Nobel prize odds

You’ll find more here, here, and here.  Lots of people favor time series but I’m still picking Oliver Williamson and Jean Tirole.  They gave the prize to theorists last year and now they need to bring it down to earth and also they might wish to choose a Frenchman.  Such a joint prize would in my opinion be well deserved.

Comments

Are you saying Williamson and Tirole are not theorists?

This strikes me as if you haven't read Williamson's work (and Douglass North's, but he already got the Nobel). Williamson has pushed many of the themes that have now proven to be critically important to understand the current mess and that have gotten no traction in standard economic analysis, including bounded rationality, contractual complexity, and opportunism. I think if the Nobel Committee is at all willing to set a signal the economic inquiry needs to change its course drastically he or Shiller would be the perfect pick. I'm not quite as sanguine about Tirole.

Can we stop handing out nobel prizes in economics? This is clearly a field with a bunch of second grade intellects handing out prizes for second rate theories. What a load of clap trap economics is. If physics and chemistry had the same quality thresholds for what passes as scientific achievement, we would still be in the era of witchcraft - which is what pretty much economics is close to.

If Gaussian statistics based clap trap like the Black Scholes contribution can fetch prizes for merton and scholes, I think we ought to sue the equity market for behaving in a non gaussian way these last few days. How dare it. Or can we recall the nobel prize for this theory? What does the award say about the quality of the judges that okayed this theory.

The prizes in economics, dilute civilizations great and robust achievements in physics, chemistry, and medicine. Lets stop the sham prize, please.

As usual, the market of gamblers is probably as close as you get to the real numbers.

From Pinnacle Sports (my preferred sportsbook):

2008 Nobel Prize in Economics
Mon 10/13 To Win Outright or a Share of the 2008 Nobel Prize
03:00 AM
101 Martin Feldstein +753
102 Thomas Sargent +1186
103 Robert Barro +1305
104 Paul Romer +1350
105 Jagdish Bhagwati +1365
106 Paul Krugman +1626
107 N. Gregory Mankiw +4367
108 Any other person -136

Give it to Minsky. Then abolish the prize.

Terrence,

For the last several years the betting pools and the prediction markets have been way off. They are not the numbers to believe, Robin Hanson's well argued arguments notwithstanding. This is a special case.

Tyler,

Williamson and Tirole are higher on the probability list in my book than most of those up on the official betting pools. Again, althought it is not widely known, Williamson is the most cited economist of all time, ahead of Adam Smith, Karl Marx, and John Maynard Keynes. But he might get it with Alchian or Alchian and Demsetz rather than Tirole, who is still young. The committee does seem to be into catching some of these old greats before they pass on.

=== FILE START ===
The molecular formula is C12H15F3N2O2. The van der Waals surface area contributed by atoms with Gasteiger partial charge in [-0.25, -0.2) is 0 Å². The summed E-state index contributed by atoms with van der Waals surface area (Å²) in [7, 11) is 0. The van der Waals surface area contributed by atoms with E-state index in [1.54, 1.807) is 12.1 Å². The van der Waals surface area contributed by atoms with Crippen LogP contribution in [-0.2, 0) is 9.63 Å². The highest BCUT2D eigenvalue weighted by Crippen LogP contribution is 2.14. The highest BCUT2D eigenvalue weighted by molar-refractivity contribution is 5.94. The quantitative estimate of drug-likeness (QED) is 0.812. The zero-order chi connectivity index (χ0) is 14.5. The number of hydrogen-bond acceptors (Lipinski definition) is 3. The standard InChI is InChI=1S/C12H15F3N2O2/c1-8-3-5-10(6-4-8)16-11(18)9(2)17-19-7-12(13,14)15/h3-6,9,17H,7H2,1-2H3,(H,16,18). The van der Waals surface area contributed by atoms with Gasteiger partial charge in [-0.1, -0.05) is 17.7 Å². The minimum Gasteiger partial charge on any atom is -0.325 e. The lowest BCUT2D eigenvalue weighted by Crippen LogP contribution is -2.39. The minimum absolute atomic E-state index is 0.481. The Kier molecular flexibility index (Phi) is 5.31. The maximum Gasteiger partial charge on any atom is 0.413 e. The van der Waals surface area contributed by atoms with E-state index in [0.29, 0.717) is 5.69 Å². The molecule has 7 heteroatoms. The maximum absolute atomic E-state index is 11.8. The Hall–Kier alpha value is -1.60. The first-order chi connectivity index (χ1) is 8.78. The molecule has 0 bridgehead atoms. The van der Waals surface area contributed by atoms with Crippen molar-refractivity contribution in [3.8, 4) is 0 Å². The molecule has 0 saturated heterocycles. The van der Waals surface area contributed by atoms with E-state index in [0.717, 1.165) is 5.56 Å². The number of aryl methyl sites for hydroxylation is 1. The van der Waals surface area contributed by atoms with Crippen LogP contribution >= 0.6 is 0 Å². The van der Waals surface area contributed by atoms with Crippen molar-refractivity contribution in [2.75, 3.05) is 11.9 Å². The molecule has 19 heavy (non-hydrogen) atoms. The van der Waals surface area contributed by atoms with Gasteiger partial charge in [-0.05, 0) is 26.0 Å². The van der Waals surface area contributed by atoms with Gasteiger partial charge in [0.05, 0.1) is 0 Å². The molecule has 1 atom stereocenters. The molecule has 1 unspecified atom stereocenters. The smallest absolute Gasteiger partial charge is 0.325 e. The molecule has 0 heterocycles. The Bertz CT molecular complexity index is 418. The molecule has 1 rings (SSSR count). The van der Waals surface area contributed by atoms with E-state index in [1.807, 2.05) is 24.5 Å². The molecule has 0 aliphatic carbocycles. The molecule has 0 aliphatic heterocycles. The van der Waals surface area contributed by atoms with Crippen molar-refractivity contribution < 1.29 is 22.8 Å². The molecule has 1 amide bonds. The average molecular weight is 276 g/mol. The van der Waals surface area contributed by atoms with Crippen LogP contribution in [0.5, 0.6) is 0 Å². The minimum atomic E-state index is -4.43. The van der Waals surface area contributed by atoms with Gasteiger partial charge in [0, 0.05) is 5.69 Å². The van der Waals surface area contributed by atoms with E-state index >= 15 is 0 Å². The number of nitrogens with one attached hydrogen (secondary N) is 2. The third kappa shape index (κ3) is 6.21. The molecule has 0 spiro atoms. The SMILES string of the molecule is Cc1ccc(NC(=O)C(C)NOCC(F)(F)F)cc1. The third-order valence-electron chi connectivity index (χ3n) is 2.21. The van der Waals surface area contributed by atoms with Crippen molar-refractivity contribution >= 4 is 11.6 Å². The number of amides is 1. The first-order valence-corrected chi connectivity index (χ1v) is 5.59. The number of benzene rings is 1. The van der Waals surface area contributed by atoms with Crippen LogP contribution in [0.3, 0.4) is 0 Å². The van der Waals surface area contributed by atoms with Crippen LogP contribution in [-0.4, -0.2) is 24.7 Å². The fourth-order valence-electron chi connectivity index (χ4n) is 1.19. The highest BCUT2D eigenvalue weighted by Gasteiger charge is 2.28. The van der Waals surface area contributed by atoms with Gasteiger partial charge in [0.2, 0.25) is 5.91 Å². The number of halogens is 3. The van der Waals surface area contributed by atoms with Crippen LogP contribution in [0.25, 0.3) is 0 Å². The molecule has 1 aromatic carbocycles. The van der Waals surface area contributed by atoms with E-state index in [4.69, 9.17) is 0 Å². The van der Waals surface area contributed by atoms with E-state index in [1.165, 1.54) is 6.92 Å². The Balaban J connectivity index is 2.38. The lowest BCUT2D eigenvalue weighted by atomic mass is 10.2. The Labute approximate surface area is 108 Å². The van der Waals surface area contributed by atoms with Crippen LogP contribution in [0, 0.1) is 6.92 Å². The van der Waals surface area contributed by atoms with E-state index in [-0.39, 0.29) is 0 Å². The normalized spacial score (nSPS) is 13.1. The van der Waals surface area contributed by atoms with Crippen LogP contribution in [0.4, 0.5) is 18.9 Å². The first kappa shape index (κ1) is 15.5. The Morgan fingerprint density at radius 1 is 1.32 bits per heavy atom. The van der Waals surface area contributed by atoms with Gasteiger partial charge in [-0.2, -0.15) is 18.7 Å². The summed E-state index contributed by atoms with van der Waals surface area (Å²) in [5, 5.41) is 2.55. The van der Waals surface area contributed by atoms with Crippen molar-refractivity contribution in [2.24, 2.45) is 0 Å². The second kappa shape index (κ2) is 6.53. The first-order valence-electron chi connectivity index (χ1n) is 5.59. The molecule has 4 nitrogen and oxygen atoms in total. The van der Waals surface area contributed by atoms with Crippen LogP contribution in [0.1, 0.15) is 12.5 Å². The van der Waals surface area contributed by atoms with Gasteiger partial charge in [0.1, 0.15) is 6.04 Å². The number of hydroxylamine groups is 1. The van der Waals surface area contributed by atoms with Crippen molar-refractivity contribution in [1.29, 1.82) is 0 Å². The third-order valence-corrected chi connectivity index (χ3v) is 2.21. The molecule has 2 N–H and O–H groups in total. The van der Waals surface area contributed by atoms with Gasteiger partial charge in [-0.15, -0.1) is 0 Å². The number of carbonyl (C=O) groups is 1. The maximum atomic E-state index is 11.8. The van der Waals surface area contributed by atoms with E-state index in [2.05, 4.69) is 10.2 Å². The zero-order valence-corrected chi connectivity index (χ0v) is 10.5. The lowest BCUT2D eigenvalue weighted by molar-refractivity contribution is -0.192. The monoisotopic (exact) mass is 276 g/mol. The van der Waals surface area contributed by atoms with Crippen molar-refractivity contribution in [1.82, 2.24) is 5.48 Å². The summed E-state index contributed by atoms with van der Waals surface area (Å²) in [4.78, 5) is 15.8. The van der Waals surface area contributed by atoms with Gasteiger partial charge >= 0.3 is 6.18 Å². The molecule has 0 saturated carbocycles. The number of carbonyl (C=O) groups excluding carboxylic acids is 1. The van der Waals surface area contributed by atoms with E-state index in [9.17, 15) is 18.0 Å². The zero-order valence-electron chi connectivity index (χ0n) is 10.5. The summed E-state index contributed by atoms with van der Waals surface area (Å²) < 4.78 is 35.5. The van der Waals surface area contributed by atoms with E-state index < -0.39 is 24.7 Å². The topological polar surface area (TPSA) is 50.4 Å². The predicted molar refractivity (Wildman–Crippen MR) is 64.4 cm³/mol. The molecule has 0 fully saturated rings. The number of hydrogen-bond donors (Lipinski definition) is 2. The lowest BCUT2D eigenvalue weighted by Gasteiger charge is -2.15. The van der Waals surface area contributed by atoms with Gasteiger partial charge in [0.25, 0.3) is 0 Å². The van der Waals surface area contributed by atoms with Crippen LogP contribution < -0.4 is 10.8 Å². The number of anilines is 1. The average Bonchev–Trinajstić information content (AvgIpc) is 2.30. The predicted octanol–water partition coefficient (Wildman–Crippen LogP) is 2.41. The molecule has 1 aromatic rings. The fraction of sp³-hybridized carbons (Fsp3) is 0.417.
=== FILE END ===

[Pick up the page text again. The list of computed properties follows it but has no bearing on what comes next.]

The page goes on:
On thinking about it further, the above says that Alchian and Williamson might be more likely than either Alchian and Demsetz or Williamson and Tirole.

The Harvard betting pool looks like an ingrown toenail.

Why it might be for trade this year is the fact now forgotten in all the moaning and wailing over the financial markets, but possibly more important: the breakdown of the Doha round, the first time in more than 60 years the political consensus seems to have shifted against free trade, and the Swedes do pay attention to such things (and trade has not been given a prize since, well, since when?).

Hm... If the Nobel committee is keen on giving a signal in view of this year's mess, I think that Stephen Marglin and Nancy Folbre are front runners...

Those odds seems more based on fame the contribution to economics. I am under the impression that this prize is based more on contribution to the profession than fame.

Top Quark,

Mankiw will not get it because he has produced no Nobel worthy idea, not because of political bias. They gave it to Kydland and Prescott two years ago, who are (or were) very pro-Bush, if not actual members of the administration.

It is not fame, which is why the prediction markets and the Harvard betting pools have tended to goof up. Look at last year's prize to Hurwicz, Maskin, and Myerson. Only a few people mentioned any of them, and nobody publicly did for Myerson, although I was told privately by one of the world's leading game theorists that Myerson would "get the next prize for game theory" a year before it happened.

There are some folks out there with very solid contributions. If you want two relevant to the current mess, try Mandelbrot and Thaler, although they will probably muddy the waters if they give it to either of them by giving it to Fama, who, although more famous, has produced nothing of any relevance to what is going on, and indeed what is going on shows how silly most of his most famous ideas are.

I confess that the one time I was asked by an actual Nobel Prize committee member who I would recommend, I said Mandelbrot. Still holds, today more than ever.

It is a wonder to me that some people here think that someone has put forth a theory that say if a government says to lenders, lend to a bunch of non-credit worthy people it will be great for the financial sector.

You might want to consider yourself part of the problem rather than the solution if that is your understanding of the current situation.

American economics commentators will wake up to a shock!

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